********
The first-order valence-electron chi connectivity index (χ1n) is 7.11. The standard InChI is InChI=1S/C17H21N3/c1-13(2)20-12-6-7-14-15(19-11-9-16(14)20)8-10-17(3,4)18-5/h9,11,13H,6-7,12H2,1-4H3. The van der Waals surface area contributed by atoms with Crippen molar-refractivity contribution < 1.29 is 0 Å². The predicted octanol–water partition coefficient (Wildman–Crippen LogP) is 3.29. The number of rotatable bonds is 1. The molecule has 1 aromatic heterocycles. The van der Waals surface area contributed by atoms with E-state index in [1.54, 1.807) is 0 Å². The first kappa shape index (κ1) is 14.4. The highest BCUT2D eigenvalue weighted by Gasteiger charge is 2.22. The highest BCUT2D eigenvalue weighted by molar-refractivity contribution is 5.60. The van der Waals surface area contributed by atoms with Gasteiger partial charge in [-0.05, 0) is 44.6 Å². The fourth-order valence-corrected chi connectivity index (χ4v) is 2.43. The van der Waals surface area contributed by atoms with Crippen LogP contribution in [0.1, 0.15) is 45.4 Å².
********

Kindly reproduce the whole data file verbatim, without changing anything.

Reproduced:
The first-order valence-electron chi connectivity index (χ1n) is 7.11. The standard InChI is InChI=1S/C17H21N3/c1-13(2)20-12-6-7-14-15(19-11-9-16(14)20)8-10-17(3,4)18-5/h9,11,13H,6-7,12H2,1-4H3. The van der Waals surface area contributed by atoms with Crippen molar-refractivity contribution < 1.29 is 0 Å². The predicted octanol–water partition coefficient (Wildman–Crippen LogP) is 3.29. The number of rotatable bonds is 1. The molecule has 1 aromatic heterocycles. The van der Waals surface area contributed by atoms with E-state index in [1.54, 1.807) is 0 Å². The first kappa shape index (κ1) is 14.4. The highest BCUT2D eigenvalue weighted by Gasteiger charge is 2.22. The highest BCUT2D eigenvalue weighted by molar-refractivity contribution is 5.60. The van der Waals surface area contributed by atoms with Gasteiger partial charge in [-0.05, 0) is 44.6 Å². The fourth-order valence-corrected chi connectivity index (χ4v) is 2.43. The van der Waals surface area contributed by atoms with Crippen LogP contribution in [0.1, 0.15) is 45.4 Å².